The Ministry of Health and Child Care received an allocation of ZWL$473.76 billion (equivalent to US$740.5 million using official rate) compared to ZWL$117.7 billion (US$ 1.1 billion using official rate) originally allocated in 2022. This allocation represents a 302.5% nominal increase to what was allocated in the previous budget. It further represents a10.54% share of the National Budget indicating a marginal decline from 12.16% that was achieved in the 2022 National Budget.

To contextualise the budget allocation to the health sector, an analysis of the top ten vote allocations was made (see Figure 1). Allocation to the Ministry of Health ranked second after Ministry of Primary and  Secondary Education.

Figure 1: Top ten vote allocations for 2023

 

Figure 2 shows the trends in the Ministry of Health and Child Care budget allocations and its share to National Budgets from 2014 to 2023. It illustrates the loss in the momentum that the sector had gained between 2018 and 2021 where health share of the budget rose from 5.84% to 12.87%. Instead share of the health budget fell to 12.16% in 2022 before reaching 10.54% in 2023.

Figure 2: Trends in Health and Child Care Budget Allocations (US$): 2010-2023

 

The share of the health budget to total expenditure for 2023 remains significantly below the 15% stipulated under the Abuja Declaration for the delivery of quality health services.

Trends in per capita health spending

The 2023 Health Budget allocation of ZWL$473.76 billion translates to US$48.78 in per capita terms, down from US$71.66 in 2022 (see Figure 3). This falls short of the National Health Strategy optimum per capita level of US$104.

 

Figure 3: Trends in per capita spending on health in Zimbabwe (2010-2023)

 

 

Further, it is only 56.07% of the World Health Organization (WHO) recommended threshold of US$86.

The 2022 Health Budget performance

The Ministry of Health and Child Care had received 85% of the revised budget of ZWL$146.63billion as at 30 September 2022.

Table 1: Summary of the 2022 Expenditure performance as at 30 September 2022

Expenditure

Revised Budget

 Releases 

 Expenditure

Expenditure Rate

Capital

18,092,800,806.00

2,983,932,806.00

2,183,923,660

12%

Operations

58,963,341,464.00

24,949,912,415.92

23,793,576,432.55

40%

Employment Costs

69,455,314,913.00

99,345,712,021

98,129,673,344

141%

Total

146,511,457,183

127,279,557,243

124,107,173,437

85%

As shown in Table 1, as much as 141% of the salaries budget; 12% of capital budget and 40% of the recurrent expenditure had been exhausted as at 30 September 2022. The utilization rate for central hospitals was 94% while that of provincial hospitals was 89%. District hospitals had a burn rate of 81%.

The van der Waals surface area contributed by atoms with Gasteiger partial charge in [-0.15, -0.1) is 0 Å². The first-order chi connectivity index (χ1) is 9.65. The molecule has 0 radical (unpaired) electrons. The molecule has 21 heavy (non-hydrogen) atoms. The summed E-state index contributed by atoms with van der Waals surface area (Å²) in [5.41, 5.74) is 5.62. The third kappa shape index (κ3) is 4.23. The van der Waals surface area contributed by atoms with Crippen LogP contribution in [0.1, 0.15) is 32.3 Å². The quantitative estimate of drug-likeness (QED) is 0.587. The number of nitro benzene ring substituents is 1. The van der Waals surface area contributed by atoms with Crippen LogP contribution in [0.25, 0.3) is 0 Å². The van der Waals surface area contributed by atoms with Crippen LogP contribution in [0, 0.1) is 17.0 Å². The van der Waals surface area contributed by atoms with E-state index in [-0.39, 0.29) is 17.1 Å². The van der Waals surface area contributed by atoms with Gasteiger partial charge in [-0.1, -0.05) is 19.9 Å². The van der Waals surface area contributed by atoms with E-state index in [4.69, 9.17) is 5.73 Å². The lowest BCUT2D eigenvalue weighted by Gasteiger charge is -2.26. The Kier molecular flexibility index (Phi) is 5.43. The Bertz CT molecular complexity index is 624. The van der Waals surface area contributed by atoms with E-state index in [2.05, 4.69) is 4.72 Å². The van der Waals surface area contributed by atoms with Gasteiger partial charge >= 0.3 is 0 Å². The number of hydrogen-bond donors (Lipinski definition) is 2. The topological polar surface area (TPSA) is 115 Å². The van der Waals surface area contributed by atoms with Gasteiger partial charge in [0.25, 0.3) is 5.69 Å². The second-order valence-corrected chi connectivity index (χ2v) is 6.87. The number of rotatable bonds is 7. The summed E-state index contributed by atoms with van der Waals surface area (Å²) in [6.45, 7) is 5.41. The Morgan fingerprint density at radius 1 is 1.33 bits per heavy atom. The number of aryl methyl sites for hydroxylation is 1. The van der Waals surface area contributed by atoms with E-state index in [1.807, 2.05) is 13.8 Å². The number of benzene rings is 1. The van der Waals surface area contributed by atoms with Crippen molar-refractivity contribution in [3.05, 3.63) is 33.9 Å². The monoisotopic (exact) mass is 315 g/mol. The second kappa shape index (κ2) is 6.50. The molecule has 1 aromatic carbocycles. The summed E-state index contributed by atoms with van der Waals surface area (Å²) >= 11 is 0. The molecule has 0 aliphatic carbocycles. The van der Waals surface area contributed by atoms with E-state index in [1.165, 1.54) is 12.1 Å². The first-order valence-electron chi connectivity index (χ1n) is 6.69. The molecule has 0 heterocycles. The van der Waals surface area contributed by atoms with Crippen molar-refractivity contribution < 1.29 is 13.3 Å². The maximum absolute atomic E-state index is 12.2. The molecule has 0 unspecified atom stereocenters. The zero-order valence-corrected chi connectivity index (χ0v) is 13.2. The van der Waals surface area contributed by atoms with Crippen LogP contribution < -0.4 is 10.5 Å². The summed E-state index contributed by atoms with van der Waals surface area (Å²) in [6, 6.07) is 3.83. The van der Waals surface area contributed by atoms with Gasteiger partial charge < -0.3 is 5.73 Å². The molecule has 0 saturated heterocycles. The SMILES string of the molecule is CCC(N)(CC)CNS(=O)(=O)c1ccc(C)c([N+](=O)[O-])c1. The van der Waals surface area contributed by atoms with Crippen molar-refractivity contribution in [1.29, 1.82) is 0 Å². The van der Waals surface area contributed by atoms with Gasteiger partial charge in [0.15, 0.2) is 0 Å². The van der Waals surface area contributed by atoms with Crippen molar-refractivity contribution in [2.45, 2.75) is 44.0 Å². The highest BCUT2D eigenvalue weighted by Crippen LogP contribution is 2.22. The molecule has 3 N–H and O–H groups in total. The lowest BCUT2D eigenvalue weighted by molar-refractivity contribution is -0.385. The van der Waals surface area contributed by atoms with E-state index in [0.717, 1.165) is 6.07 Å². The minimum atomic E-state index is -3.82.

The Ministry implemented several capital projects in 2022 although these are at various levels of completion. These include the acquisition of medical equipment (30% complete); construction of Lupane Provincial Hospital (11% complete); Upgrading Ambulance Fleet (100) (32% complete); NMS-New Clinics (4) (25% complete); Staff Canteens (75% complete); Health Posts (10) (20%); Natpharm Storage (100% complete); Rehabilitation & Refurbishment of Central and  Provincial hospitals (25% complete).

Economic Classification of 2023 Health and Child Care Budget

Employment costs will take up 73.1% of the Ministry’s total budget compared to 21.5 % originally allocated in 2022 (see Table 2) or 47.3% allocated in the 2022 revised budget. This allocation represents a significant increase in employment costs from the 2022 allocation.

Table 2: Economic Classification of MOHCC 2023 Budget (%)

 

2023

2022 Original Budget

2022 Revised Budget

Compensation of employees

73.1

21.5

47.3

Capital expenditure

8.3

15.5

12.3

Recurrent expenditure

18.6

63

40.2

Capital expenditure for the health sector remains small as indicated by the 8.3% allocated in 2023 down from 15.5% allocated in 2022 original budget and 12.3% in the 2022 revised budget. This expenditure includes buildings and structures, machinery, and equipment as well as capital grants. As much as 18.6% of the Ministry’s Budget will be spent on recurrent expenditure compared to 63% allocated originally allocated in 2022 but later revised to 40.2%.

Programmes Budget Allocations vs Bids for 2023

The Ministry of Health and Child Care submitted a bid of ZWL$820 billion to Treasury for its programmes but received an allocation of ZWL$473.76 billion (or 58% of its funding needs) leaving a funding gap of ZWL$346.28 billion (see Table 3).

Table 3: 2023 MOHCC BID vs Allocation by Programme (ZWL$)

Program

Bid

Allocation

Allocation % to Bid

GAP

Programme 1: Policy and Administration

182,492,353,457

95,886,621,000

53%

 86,605,732,457

Programme 2: Public Health

82,184,360,401

41,334,336,000

50%

40,850,024,401

Programme 3: Curative Services

537,686,696,122

333,311,189,000

62%

204,375,507,122

Programme 4: Bio-Medical Science, Engineering and Pharmaceutical Production

17,677,837,170

3,226,063,000

18%

14,451,774,170

Total

820,041,247,150

473,758,209,000

58%

346,283,038,150